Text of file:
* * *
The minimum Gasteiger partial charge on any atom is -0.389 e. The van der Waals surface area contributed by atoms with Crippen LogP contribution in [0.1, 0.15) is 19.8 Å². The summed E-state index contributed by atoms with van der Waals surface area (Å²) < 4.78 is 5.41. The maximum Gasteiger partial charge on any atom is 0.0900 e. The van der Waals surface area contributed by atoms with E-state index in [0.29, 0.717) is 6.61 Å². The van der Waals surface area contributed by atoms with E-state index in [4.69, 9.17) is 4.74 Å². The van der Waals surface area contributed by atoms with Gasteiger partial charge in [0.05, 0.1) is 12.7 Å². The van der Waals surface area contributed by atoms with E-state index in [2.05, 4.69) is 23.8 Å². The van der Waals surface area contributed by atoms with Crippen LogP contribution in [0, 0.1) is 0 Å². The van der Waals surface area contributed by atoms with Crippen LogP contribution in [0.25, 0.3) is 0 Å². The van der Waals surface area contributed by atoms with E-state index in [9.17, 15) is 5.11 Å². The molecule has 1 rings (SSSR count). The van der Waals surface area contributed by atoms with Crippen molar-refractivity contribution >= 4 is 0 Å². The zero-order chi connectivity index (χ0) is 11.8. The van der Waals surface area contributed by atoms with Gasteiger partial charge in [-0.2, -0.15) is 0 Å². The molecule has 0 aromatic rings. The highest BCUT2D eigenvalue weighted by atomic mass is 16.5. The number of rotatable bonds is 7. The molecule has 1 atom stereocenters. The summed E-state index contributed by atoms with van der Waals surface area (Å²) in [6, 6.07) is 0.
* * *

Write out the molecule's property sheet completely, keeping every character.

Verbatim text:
The minimum Gasteiger partial charge on any atom is -0.389 e. The van der Waals surface area contributed by atoms with Crippen LogP contribution in [0.1, 0.15) is 19.8 Å². The summed E-state index contributed by atoms with van der Waals surface area (Å²) < 4.78 is 5.41. The maximum Gasteiger partial charge on any atom is 0.0900 e. The van der Waals surface area contributed by atoms with E-state index in [0.29, 0.717) is 6.61 Å². The van der Waals surface area contributed by atoms with E-state index in [4.69, 9.17) is 4.74 Å². The van der Waals surface area contributed by atoms with Gasteiger partial charge in [0.05, 0.1) is 12.7 Å². The van der Waals surface area contributed by atoms with E-state index in [2.05, 4.69) is 23.8 Å². The van der Waals surface area contributed by atoms with Crippen LogP contribution in [0, 0.1) is 0 Å². The van der Waals surface area contributed by atoms with Crippen LogP contribution in [0.25, 0.3) is 0 Å². The van der Waals surface area contributed by atoms with E-state index in [9.17, 15) is 5.11 Å². The molecule has 1 rings (SSSR count). The van der Waals surface area contributed by atoms with Crippen molar-refractivity contribution >= 4 is 0 Å². The zero-order chi connectivity index (χ0) is 11.8. The van der Waals surface area contributed by atoms with Gasteiger partial charge in [-0.2, -0.15) is 0 Å². The molecule has 0 aromatic rings. The highest BCUT2D eigenvalue weighted by atomic mass is 16.5. The number of rotatable bonds is 7. The molecule has 1 atom stereocenters. The summed E-state index contributed by atoms with van der Waals surface area (Å²) in [6, 6.07) is 0.